Initial assessment and triage of burns are guided by the American Burn Association criteria for referral to a burn center. These criteria are sensitive but not specific and can potentially lead to over-triage and "unnecessary" clinic visits. We are a Level 1 trauma center with burn subspecialty care, and due to the COVID-19 pandemic, referrals to our multidisciplinary outpatient burn clinic required triaging for virtual care appointments. In order to improve the triage process, we retrospectively reviewed our outpatient burn clinic referrals over a 2-year period, 2018 to 2019, for adherence to American Burn Association criteria. We collected data pertaining to patient and burn characteristics, as well as treatment outcome, to characterize referrals not requiring an in-person appointment. Of the 244 patients referred, 73% met the referral criteria, with 45% of these patients being healed at the first visit and 14.6% requiring surgical management. Mean time from injury to first visit was 9.7 days (mode 6), and the average number of visits was 2. Overall, mean burn size was 2%, with the majority of injuries being partial thickness (71%), located in the hand or extremity (77%). There was a fairly equal distribution of contact (36%), flame (21%), and scald (26%) burns. This study highlights the nonspecific nature of the American Burn Association referral criteria. We found that pediatric and hand burns in particular were over-triaged and lead to "unnecessary" appointments. This information is useful to help adjust referral criteria and to guide triaging of appointments with the evolution of telehealth and virtual care.


Subject(s)
Burns/therapy , Continuity of Patient Care/organization & administration , Referral and Consultation/statistics & numerical data , Triage/statistics & numerical data , Adult , Burn Units , Burns/epidemiology , COVID-19/epidemiology , Child , Female , Humans , Male , Retrospective Studies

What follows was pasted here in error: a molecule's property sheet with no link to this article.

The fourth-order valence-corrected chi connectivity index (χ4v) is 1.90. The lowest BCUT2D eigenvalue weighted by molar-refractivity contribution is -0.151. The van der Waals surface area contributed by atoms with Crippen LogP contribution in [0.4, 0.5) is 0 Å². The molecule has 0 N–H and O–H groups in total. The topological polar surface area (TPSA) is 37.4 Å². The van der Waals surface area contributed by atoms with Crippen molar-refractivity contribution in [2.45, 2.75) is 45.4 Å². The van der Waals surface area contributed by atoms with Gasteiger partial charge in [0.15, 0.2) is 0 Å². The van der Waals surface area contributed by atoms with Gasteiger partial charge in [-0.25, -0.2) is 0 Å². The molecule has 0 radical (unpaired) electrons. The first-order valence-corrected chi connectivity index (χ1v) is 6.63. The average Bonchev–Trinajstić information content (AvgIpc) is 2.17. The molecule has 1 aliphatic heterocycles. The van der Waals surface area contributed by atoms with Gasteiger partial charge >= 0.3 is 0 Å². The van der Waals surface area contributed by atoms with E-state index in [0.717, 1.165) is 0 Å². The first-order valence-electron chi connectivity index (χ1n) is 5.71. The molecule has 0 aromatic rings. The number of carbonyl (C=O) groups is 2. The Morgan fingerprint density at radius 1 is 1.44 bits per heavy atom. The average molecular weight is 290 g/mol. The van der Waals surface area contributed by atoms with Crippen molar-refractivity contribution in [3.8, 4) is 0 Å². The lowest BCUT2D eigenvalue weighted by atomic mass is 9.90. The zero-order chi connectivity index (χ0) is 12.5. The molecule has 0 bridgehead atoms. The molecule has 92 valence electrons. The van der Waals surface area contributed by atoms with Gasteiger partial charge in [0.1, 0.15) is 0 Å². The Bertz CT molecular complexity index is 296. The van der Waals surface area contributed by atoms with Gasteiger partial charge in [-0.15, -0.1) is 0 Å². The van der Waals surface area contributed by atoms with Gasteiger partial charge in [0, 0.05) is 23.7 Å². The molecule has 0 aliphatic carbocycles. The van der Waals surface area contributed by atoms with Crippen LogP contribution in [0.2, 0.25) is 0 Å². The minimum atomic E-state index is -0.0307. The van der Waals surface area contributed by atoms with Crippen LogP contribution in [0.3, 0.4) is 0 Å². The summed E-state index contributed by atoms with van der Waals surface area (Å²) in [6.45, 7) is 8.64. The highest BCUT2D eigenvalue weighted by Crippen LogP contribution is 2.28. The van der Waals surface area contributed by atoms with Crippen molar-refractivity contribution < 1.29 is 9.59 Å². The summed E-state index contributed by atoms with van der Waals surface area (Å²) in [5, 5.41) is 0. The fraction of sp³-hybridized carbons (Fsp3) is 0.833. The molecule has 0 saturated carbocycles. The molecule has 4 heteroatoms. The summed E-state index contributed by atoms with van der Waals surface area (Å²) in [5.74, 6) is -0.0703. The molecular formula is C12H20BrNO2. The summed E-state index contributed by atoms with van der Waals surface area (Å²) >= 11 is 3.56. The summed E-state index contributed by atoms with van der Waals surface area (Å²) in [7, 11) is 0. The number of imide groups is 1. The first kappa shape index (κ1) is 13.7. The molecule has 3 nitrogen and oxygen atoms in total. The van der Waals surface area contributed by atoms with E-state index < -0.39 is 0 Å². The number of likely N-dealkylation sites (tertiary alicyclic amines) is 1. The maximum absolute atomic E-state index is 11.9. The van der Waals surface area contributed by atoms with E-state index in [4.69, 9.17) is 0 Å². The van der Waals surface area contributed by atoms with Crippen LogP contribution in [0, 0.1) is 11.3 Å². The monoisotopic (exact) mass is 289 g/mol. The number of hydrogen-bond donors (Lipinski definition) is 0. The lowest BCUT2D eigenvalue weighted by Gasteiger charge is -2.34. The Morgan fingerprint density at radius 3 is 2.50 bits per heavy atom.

8.
J Cancer Res Ther ; 17(2): 547-550, 2021.
Article in English | MEDLINE | ID: covidwho-1268381

ABSTRACT

PURPOSE: Health emergency due to COVID-19 started in Uruguay on March 13, 2020; our mastology unit tried to ensure adequate oncological care, and protect patients from the virus infection and complications. OBJECTIVE: To assess the health care activities in the "peak" of the pandemic during 3 months. MATERIALS AND METHODS: we collected data from the electronic health record. RESULTS: There were a total of 293 medical appointments from 131 patients (221 face-to-face), that decreased by 16.7% compared to the same period in 2019 (352 appointments). The medical appointments were scheduled to evaluate the continuity of systemic treatment or modifications (95 patients; 72.5%), follow-up (17; 12.9%), first-time consultation (12; 9.1%), and assess paraclinical studies (7; 5.3%). The patients were on hormone therapy (81 patients; 74%), chemotherapy (CT) (21; 19%), and anti-HER2 therapies (9; 8%). New twenty treatments were initiated. Of the 14 patients that were on adjuvant/neoadjuvant CT, 9 (64.3%) continued with the same regimen with the addition of prophylactic granulocyte-colony-stimulating factors (G-CSF), and 5 (35.7%), who were receiving weekly paclitaxel, continued the treatment with no changes. Of the seven patients that were on palliative CT, 2 (28.5%) continued the treatment with the addition of G-CSF, 3 (42.8%) continued with weekly capecitabine or paclitaxel with no treatment changes, and 2 (28.5%) changed their treatment regimen (a less myelosuppressive regimen was selected for one and due to progression of the disease in the other patient). The ninety patients who were receiving adjuvant, neoadjuvant, or palliative criteria hormone therapy and/or anti-HER2 therapies, continued the treatment with no changes. CONCLUSIONS: The evidence suggests that, although medical appointments decreased by approximately 17%, we could maintain healthcare activities, continued most of the treatments while the most modified was CT with G-CSF to avoid myelosuppression.